Working as a social worker in Edmonton, Neisau Ramcharan (master’s of Social Work ’09) became curious about the experiences of colleagues. “As I understood the systemic barriers and issues for social workers in the field, such as institutional culture and bureaucratic roadblocks, I also became concerned about the conditions in which Black social workers were working, their pay, opportunities for advancement and leadership,” Ramcharan explains. “I wanted to know what could be done to address the issues they identified.”
In 2020, Ramcharan and three co-founders formed the Alberta Association of Black Social Workers (AABSW). “It was officially formed to bring together social workers of African descent,” she said. One of the other co-founders, Dayirai Kapfunde, is also a graduate of Ryerson’s master’s program in 2009.
“It became clear that coming together and investing in ourselves as a collective was necessary to be able to eventually address the health and well-being needs of Black communities,” Ramcharan said.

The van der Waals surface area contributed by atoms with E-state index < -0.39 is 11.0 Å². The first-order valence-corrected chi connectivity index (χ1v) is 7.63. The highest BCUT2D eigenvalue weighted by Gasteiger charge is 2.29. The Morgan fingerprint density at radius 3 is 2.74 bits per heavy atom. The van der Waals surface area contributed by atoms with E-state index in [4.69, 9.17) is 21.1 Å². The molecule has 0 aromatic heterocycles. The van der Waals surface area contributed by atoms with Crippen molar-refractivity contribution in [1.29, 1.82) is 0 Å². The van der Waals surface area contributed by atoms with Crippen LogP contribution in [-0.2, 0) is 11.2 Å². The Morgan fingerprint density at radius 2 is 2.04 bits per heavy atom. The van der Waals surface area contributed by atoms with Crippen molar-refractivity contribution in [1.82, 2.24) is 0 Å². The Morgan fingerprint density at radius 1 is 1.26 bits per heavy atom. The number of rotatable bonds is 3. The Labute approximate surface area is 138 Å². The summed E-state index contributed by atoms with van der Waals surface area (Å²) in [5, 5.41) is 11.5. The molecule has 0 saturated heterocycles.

Today, more than 100 Black social workers in the association connect online to discuss how to provide culturally relevant services to Black Canadians, network and support each other. “There is a general understanding that we exist in systems that have room for change, and need to change.”
Part of Ryerson’s first cohort of the master of social work program, Ramcharan says she learned about community organizing at Ryerson “from professors like Notisha Massaquoi, Delores Mullings, Purnima George, Cyndy Baskin and Ben Carniol.”
Today, as owner of Marigold Counselling & Consulting Inc., Ramcharan provides counselling and therapy services in Ontario, Alberta, British Columbia and Northwest Territories. Two years ago, she became an adjunct professor in field education with the University of Calgary’s Faculty of Social Work. “It’s been exciting to carve out my own path and demonstrate my capacities.”